A Political Cartoon
In my early years, I was unconcerned about politics in general. Those were my dark ages. I used to sit by the side of the road, drinking coffee, and dragging my fingernails throught the hard, sun-melted asphalt. My hair was streaked a crude, almost sandy blonde. A blond so miserable, so dandy, so fulishious that it screamed for relief.
But that relief never came. I would forever be a man without a cause, a rebel if you will, one without a country at that. Then I turned 16. And things didn’t improve. Politics remained exclusively not my forté; I cared for them not. I was a poet. Then a few months passed, and I was asked to do a favor, one which consisted of such magnitude, such power, that I had to literally drop my poem, a poem that may or may not have been about geese in modern day society, to tend to it.
And I did tend to it; I spent literally hundreds, perhaps thousands, maybe millions, or even trillions, I'm not sure exactly how many, of nanoseconds on creating what I termed Le Anime Politique.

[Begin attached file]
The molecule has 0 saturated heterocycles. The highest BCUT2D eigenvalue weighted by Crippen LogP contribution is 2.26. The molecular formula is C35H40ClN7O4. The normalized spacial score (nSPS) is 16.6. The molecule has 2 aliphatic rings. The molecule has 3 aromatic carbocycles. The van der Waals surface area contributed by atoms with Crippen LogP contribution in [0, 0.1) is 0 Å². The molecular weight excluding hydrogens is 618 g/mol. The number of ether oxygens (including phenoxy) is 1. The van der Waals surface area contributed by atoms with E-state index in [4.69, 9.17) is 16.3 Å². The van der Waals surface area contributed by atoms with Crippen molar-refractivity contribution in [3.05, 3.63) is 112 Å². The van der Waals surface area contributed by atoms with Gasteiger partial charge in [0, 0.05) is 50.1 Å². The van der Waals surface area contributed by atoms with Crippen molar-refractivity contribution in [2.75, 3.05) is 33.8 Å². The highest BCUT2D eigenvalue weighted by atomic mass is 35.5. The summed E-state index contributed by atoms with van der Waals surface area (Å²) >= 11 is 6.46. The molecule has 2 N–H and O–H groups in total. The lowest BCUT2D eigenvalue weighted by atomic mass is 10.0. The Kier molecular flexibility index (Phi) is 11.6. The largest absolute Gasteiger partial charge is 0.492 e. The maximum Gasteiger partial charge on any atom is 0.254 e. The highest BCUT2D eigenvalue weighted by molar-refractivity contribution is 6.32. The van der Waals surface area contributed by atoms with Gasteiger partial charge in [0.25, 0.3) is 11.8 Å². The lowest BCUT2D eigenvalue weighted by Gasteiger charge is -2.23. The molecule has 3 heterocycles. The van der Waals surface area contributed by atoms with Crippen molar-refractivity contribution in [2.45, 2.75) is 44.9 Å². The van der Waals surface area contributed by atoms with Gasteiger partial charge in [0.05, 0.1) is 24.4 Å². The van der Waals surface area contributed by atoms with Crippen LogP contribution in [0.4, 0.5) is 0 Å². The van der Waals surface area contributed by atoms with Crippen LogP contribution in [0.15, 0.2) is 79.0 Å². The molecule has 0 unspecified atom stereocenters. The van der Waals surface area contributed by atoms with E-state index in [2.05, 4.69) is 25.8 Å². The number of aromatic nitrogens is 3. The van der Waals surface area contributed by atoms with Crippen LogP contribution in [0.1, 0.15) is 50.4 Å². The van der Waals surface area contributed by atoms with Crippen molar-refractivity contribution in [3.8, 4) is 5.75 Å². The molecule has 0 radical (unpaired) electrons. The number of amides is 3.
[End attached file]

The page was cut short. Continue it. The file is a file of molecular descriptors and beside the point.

It was new, it was fresh, and I deemed it worthy of The Review, a newspaper about politics, life, and controversy in our time; it was also, and quite sadly, about censorship. As I sent my cartoon, a cartoon about life, politics, and humor in our time, walking merrily on its way, a wall suddenly appeared in its path. His name is something I nor anyone else could ever mutter, for muttering it aloud would be akin to muttering pure, unprecedented, evil. However, I can say it began with an A, and ended with a TON. I guess some people, named Aton, in case you didn’t realise, YOU FOOL, just can’t appreciate good, old fashioned work!
So I sent it to The New Yorker. If the Review couldn’t deal with something so posh, so ahead of its time, surely this magazine would! I sent it in, and only a short eternity later, I received a reply. They were very impressed. Chairman of the New Yorker, Barry Witte, described it as ‘tastingly brilliant, amazingly intuitive, surprisingly gentle;’ he then said ‘oh yeah baby, lets get it on.’ That is when I hung up. But still, good times.
However, they only offered me a measly 452 dollars for my brilliant work. This made me want to vomit. It sickened me with horrible sickness. So I threw up, and gave it to you, noble readers; that's right, you are noble. And I love you all...